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When my bash scripts start getting complex, I usually break them up into functions. This applies especially to complex pipes, as a sequence of complicated pipe commands (e.g. containing while-loops) can quickly become hard to read. Even more so when parallelization is wanted, where xargs is very helpful.

I know that I can export functions to a subshell with export -f, thus in a simple case I can do

export -f myfunction 
some-command | xargs -Iline bash -c "myfunction 'line'"

but if the myfunction depends on other functions this becomes hard to maintain -- every time the function changes such that the functions needed by the subshell for executing myfunction change, the export statement would have to be changed -- that seems pretty error prone.

Is there some general way to export functions for use by subshells? I was thinking about something along the lines of an "export all defined functions" command, which would then allow a code structure like

main() { ... }
func1 () { ... }
func2 () { ... }
<export all functions>
main "$@"
share|improve this question

Your question asks only about exporting functions. This is easy in bash, see below.

Your question title/subject implies using functions in xargs, as though they were a script; I don't know that xargs can "call" a bash function directly, but you can of course wrap your use of the exported function(s) in a script called by xargs, see below.

First, a function to list functions. User functions by default and -v to list all functions:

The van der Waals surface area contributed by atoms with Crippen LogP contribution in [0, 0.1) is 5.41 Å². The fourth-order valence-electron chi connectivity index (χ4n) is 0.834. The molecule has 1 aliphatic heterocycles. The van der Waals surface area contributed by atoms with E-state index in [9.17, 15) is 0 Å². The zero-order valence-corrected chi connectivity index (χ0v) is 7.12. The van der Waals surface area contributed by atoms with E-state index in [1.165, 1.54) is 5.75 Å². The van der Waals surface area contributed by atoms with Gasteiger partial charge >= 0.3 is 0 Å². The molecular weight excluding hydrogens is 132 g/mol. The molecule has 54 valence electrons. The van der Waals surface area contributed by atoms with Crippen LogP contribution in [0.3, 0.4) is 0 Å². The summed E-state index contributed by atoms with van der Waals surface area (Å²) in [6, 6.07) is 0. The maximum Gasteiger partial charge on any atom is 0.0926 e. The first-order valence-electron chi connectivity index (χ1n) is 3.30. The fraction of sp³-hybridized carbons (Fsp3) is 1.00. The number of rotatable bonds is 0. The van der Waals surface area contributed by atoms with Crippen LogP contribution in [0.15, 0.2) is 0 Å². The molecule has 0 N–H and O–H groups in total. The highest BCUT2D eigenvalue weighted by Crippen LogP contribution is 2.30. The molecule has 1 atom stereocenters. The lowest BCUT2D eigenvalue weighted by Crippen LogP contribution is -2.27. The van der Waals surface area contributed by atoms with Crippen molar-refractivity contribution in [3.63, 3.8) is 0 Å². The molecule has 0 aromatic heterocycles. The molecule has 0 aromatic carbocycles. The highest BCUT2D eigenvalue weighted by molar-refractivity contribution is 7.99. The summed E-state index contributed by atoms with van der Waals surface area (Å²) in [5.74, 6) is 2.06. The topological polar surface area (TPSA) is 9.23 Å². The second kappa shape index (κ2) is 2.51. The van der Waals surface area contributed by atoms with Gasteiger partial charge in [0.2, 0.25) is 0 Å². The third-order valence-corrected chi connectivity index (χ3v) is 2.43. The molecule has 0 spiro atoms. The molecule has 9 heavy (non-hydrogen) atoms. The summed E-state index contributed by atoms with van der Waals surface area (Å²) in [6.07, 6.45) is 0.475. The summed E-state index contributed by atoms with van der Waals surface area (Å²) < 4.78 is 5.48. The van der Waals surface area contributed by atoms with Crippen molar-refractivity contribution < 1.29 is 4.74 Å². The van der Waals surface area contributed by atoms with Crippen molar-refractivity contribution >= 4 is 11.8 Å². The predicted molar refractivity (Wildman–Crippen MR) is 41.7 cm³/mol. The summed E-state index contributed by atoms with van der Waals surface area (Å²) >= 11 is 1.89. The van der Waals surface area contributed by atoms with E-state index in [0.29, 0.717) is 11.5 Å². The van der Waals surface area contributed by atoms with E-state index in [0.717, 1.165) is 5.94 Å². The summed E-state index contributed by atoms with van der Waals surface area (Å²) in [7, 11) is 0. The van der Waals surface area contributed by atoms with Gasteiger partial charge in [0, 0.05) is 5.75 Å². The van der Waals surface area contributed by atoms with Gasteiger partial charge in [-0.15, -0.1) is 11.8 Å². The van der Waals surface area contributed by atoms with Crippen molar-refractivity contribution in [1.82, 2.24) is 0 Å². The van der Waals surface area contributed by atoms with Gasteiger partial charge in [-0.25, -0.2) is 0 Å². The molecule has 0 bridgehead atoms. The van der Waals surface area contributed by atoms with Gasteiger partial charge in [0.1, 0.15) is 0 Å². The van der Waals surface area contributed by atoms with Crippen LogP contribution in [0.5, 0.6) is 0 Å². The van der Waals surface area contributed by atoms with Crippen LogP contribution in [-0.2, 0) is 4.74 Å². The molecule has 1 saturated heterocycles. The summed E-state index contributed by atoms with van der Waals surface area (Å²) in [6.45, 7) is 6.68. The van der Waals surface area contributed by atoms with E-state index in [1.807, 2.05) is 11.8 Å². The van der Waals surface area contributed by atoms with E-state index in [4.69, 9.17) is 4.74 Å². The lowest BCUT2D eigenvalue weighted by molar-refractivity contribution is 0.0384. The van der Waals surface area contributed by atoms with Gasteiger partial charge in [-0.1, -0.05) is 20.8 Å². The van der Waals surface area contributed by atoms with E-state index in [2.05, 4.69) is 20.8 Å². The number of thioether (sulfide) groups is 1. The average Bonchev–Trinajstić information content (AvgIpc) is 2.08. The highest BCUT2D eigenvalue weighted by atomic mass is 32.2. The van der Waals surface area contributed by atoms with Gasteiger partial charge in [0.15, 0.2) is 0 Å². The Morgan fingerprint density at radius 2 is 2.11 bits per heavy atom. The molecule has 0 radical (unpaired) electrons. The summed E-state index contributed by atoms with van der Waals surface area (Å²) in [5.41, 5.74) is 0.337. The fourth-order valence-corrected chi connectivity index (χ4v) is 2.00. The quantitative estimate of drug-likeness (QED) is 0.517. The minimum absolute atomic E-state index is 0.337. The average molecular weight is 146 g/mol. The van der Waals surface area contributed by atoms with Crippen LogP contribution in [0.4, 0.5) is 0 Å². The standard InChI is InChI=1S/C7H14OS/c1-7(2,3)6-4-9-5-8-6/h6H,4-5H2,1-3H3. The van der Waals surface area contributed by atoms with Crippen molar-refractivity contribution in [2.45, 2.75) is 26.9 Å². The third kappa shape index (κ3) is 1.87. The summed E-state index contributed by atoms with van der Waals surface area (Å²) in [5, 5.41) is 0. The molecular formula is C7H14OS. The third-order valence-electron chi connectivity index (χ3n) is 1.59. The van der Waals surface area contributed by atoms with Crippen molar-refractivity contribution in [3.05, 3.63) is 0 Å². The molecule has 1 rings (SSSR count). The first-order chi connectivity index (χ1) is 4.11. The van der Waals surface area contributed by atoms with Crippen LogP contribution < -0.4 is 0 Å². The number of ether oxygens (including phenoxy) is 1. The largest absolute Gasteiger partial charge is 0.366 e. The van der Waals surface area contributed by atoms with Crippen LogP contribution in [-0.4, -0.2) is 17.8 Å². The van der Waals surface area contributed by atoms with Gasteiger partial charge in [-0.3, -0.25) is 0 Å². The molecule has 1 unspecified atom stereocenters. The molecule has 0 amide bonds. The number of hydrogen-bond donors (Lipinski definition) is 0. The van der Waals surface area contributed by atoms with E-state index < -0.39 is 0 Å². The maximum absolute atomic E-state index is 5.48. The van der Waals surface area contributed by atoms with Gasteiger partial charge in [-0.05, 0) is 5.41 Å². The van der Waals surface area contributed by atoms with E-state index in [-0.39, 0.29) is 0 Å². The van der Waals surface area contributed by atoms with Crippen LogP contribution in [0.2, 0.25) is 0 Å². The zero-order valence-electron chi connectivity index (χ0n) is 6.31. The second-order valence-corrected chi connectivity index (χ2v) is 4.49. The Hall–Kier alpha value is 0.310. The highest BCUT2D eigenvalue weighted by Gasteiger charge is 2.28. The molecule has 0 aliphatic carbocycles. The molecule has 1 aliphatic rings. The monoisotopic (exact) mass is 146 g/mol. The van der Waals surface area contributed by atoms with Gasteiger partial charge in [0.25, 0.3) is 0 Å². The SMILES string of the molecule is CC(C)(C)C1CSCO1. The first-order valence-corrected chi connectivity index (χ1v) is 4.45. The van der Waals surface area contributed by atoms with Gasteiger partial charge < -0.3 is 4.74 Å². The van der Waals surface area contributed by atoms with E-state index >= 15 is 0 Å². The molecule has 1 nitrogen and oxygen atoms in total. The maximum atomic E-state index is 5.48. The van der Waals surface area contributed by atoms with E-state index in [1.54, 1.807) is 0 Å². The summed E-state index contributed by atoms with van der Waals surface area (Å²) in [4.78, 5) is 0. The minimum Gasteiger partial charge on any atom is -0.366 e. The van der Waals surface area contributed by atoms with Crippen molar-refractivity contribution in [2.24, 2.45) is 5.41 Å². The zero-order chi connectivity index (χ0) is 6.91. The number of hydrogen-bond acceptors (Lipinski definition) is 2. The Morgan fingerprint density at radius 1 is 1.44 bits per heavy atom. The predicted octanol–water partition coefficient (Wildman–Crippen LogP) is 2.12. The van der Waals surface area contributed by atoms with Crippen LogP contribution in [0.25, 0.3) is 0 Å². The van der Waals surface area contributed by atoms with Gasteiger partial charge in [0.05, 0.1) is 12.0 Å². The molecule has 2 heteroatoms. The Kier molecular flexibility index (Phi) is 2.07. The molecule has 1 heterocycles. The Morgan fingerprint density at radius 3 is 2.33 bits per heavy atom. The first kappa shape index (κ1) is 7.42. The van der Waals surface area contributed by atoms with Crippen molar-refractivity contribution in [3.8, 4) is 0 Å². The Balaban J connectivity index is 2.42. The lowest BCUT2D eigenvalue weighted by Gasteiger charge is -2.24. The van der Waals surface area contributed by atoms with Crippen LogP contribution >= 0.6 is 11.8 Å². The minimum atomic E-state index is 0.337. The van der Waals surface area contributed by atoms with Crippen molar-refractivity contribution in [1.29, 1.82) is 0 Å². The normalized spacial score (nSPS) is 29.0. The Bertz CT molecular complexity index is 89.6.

lsfns () {
   case "$1" in
      -v | v*)
         # verbose:
         set | grep '()' --color=always
         declare -F | cut -d" " -f3 | egrep -v "^_"

Next a function to export all user functions:

exportfns () { export -f $(lsfns); }

or just put export -f $(lsfns) in your .bashrc.

Example script doit.sh:

lsfns "$@" # make use of function exported by parent shell :)

Example command line (after chmod a+rx doit.sh):

echo -v | xargs doit.sh

Compare with

echo "" | xargs doit.sh


share|improve this answer
Actually my question includes an example of using xargs, so I don't see what you mean by the second paragraph. I appreciate the rest of the answer though (exportfns will help). – kdb Dec 14 '13 at 20:15
I was clarifying for future readers, in case someone tries to "call" a function directly using xargs, treating that function as though it were a script, for example find dir/ | xargs aBashFn which won't work - you must wrap the function in a script, or as in your first example, spawn a bash subshell - but fork bash is a pretty heavy way to call a function, unless you only need it once. I hope that explains why I wrote that... – zenaan May 23 '15 at 4:57

This seems to work to print all the function names. It feels fragile, so test it out

declare -f | grep -oP '^\S+(?=\s*\(\))'
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export -f $(compgen -A function)
share|improve this answer
While I first thought this was a great answer for its simplicity, I sadly found that it breaks xargs. I get "xargs: environment is too large for exec". This might be cygwin-specific though as Windows seems to limit the length of environment variables. – kdb Jun 26 '15 at 21:17

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